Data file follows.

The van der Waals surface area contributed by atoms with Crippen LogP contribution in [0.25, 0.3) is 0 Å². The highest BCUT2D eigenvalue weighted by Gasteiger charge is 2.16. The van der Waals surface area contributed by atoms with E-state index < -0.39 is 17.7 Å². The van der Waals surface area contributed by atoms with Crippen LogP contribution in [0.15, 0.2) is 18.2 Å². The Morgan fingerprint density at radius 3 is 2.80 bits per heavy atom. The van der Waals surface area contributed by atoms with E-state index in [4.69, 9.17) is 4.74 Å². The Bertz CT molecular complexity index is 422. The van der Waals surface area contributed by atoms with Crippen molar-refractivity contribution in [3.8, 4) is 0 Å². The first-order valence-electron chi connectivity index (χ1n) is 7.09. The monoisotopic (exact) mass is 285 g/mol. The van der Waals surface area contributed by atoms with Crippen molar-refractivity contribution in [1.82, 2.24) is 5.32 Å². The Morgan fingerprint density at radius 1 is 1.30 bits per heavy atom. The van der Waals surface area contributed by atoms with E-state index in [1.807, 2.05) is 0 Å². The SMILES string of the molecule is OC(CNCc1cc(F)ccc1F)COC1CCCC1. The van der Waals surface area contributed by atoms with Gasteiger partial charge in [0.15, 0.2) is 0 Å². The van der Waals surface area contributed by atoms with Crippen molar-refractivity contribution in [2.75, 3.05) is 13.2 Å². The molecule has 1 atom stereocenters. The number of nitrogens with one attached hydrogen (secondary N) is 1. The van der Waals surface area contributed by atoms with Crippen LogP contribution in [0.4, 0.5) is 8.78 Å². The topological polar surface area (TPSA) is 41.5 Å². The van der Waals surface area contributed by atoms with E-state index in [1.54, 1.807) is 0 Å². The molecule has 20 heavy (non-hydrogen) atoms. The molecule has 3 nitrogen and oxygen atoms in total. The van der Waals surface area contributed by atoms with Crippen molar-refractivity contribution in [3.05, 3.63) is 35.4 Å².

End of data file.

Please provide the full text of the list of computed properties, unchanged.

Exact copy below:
The van der Waals surface area contributed by atoms with Crippen LogP contribution in [0.25, 0.3) is 0 Å². The highest BCUT2D eigenvalue weighted by Gasteiger charge is 2.16. The van der Waals surface area contributed by atoms with E-state index < -0.39 is 17.7 Å². The van der Waals surface area contributed by atoms with Crippen LogP contribution in [0.15, 0.2) is 18.2 Å². The Morgan fingerprint density at radius 3 is 2.80 bits per heavy atom. The van der Waals surface area contributed by atoms with E-state index in [4.69, 9.17) is 4.74 Å². The Bertz CT molecular complexity index is 422. The van der Waals surface area contributed by atoms with Crippen molar-refractivity contribution in [3.8, 4) is 0 Å². The first-order valence-electron chi connectivity index (χ1n) is 7.09. The monoisotopic (exact) mass is 285 g/mol. The van der Waals surface area contributed by atoms with Crippen molar-refractivity contribution in [1.82, 2.24) is 5.32 Å². The Morgan fingerprint density at radius 1 is 1.30 bits per heavy atom. The van der Waals surface area contributed by atoms with E-state index in [1.807, 2.05) is 0 Å². The SMILES string of the molecule is OC(CNCc1cc(F)ccc1F)COC1CCCC1. The van der Waals surface area contributed by atoms with Gasteiger partial charge in [0.15, 0.2) is 0 Å². The van der Waals surface area contributed by atoms with Crippen molar-refractivity contribution in [2.75, 3.05) is 13.2 Å². The molecule has 1 atom stereocenters. The number of nitrogens with one attached hydrogen (secondary N) is 1. The van der Waals surface area contributed by atoms with Crippen LogP contribution in [0.4, 0.5) is 8.78 Å². The topological polar surface area (TPSA) is 41.5 Å². The van der Waals surface area contributed by atoms with E-state index in [1.54, 1.807) is 0 Å². The molecule has 20 heavy (non-hydrogen) atoms. The molecule has 3 nitrogen and oxygen atoms in total. The van der Waals surface area contributed by atoms with Crippen molar-refractivity contribution in [3.05, 3.63) is 35.4 Å².